The never before opened file “Aerial Phenomenon - UFO sightings Department of Civil Aviation; Transport” finally arrived at my doorstep in early March. At 18 pages it contained very sober UFO reports made to the Department of Civil Aviation. Amongst them was the sighting of 3 silver-gold objects travelling rapidly through the clear skies by two proficient witnesses. The report was taken seriously, though we have never seen any other documentation regarding the incident in RAAF files. One of the witnesses writes:
I might add that we were both of sound and sober mind and that both of us would be highly embarrassed should there be any release of this report. I have been a CPL for 18 years and 3500 hours experience in Australia and New Guinea. My eyesight is still 20/20, so you can be assured that I really did see the effect as described.
The next file to be opened, copied and sent to me was from the Bureau of Meteorology (BOM) titled, “Observations - General by outside authorities (includes UFO)”. With a date range of 1972-1981, the bulky offering contained 297 pages, and consisted of various reports of meteorological phenomena, apparent astronomical phenomena, a lot of agency correspondence and finally a very decent serving of UFO sightings made to the BOM over 9 years. One sighting, on the 16th of December, 1976, contained this entry:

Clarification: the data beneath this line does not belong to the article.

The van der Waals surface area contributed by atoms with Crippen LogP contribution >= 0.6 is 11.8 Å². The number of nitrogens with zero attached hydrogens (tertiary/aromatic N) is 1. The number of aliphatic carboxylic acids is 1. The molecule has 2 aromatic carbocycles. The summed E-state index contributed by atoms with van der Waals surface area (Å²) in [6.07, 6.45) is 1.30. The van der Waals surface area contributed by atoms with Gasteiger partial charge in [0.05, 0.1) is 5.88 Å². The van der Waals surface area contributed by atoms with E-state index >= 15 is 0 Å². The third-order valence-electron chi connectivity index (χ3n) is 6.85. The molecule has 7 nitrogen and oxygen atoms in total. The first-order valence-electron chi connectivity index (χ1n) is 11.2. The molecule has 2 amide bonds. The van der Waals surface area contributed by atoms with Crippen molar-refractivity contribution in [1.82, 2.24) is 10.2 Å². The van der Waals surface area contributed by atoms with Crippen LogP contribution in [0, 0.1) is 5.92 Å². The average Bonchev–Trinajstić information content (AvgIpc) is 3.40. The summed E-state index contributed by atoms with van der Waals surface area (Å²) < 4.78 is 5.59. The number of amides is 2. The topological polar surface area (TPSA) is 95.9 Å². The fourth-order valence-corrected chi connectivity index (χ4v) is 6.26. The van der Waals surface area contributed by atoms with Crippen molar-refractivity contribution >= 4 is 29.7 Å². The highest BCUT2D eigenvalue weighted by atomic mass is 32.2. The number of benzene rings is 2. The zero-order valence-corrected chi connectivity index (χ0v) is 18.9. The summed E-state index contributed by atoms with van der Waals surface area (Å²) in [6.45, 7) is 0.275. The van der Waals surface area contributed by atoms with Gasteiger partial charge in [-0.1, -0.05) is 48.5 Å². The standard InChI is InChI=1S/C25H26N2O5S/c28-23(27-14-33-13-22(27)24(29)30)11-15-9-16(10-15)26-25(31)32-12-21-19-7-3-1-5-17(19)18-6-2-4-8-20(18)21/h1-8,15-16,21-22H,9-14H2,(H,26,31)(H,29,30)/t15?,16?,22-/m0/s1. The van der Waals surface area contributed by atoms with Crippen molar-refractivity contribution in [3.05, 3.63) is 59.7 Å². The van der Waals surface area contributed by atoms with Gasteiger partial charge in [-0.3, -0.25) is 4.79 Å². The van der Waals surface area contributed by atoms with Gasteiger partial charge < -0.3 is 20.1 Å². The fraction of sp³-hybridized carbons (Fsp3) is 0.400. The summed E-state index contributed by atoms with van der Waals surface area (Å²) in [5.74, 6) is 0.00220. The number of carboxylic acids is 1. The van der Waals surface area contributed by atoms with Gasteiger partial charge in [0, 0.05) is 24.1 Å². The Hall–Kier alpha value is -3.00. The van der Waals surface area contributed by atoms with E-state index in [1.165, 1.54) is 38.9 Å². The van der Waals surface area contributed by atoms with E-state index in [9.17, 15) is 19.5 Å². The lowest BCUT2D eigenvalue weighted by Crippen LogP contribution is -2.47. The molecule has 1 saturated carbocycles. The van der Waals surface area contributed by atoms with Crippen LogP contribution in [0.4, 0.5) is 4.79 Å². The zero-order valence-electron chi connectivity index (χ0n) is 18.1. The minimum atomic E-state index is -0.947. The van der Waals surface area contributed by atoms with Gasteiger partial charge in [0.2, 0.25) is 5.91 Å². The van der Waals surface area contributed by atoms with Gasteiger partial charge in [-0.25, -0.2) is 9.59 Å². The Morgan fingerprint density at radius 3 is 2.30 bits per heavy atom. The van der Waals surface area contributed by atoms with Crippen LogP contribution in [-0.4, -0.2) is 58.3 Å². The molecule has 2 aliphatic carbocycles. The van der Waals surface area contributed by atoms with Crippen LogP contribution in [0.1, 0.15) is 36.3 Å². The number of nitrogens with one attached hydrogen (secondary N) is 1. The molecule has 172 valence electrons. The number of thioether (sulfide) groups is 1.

The shape was like a rugby ball, with an angular size of about half a degree. Sighting duration was 10-12 seconds. When at about 50 degree elevation in the south-west it seemed to stop for five seconds then dissolved in the same spot.”
Another, from May 27, 1978 reads:
Dull orange object, low on the eastern horizon travelling north to south. Faster than an aircraft, slower than a meteor. No sound. Duration 1.5 to 2 minutes. Moved from north-east to south-south-west. Above clouds. Long orange tail. 3-4 weeks before, at dusk, a similar object was seen travelling in the opposite direction in the eastern sky.
By the end of March it was clear that my efforts to dig up a significant number of unopened, sometimes formally classified UFO-related files from the National Archives was gaining momentum. Many of the promising files, however, that arrived at my home would turn out to be completely un-UFO-related. But the files that were UFO related were worth the disappointments.